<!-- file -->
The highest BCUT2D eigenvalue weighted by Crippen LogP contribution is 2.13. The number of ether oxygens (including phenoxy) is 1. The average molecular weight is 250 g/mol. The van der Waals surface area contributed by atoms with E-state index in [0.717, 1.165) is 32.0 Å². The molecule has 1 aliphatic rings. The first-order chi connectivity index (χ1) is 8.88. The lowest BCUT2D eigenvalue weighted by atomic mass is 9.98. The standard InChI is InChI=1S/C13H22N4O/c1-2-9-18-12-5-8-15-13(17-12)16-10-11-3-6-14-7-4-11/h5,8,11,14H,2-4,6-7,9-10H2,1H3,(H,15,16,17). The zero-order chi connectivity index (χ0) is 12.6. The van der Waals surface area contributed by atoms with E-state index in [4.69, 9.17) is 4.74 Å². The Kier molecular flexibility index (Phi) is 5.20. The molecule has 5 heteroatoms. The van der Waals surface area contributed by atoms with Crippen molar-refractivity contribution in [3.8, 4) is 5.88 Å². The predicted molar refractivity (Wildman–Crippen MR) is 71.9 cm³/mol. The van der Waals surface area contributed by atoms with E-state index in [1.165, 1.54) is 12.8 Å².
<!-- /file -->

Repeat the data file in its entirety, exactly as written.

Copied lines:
The highest BCUT2D eigenvalue weighted by Crippen LogP contribution is 2.13. The number of ether oxygens (including phenoxy) is 1. The average molecular weight is 250 g/mol. The van der Waals surface area contributed by atoms with E-state index in [0.717, 1.165) is 32.0 Å². The molecule has 1 aliphatic rings. The first-order chi connectivity index (χ1) is 8.88. The lowest BCUT2D eigenvalue weighted by atomic mass is 9.98. The standard InChI is InChI=1S/C13H22N4O/c1-2-9-18-12-5-8-15-13(17-12)16-10-11-3-6-14-7-4-11/h5,8,11,14H,2-4,6-7,9-10H2,1H3,(H,15,16,17). The zero-order chi connectivity index (χ0) is 12.6. The van der Waals surface area contributed by atoms with E-state index in [4.69, 9.17) is 4.74 Å². The Kier molecular flexibility index (Phi) is 5.20. The molecule has 5 heteroatoms. The van der Waals surface area contributed by atoms with Crippen molar-refractivity contribution in [3.8, 4) is 5.88 Å². The predicted molar refractivity (Wildman–Crippen MR) is 71.9 cm³/mol. The van der Waals surface area contributed by atoms with E-state index in [1.165, 1.54) is 12.8 Å².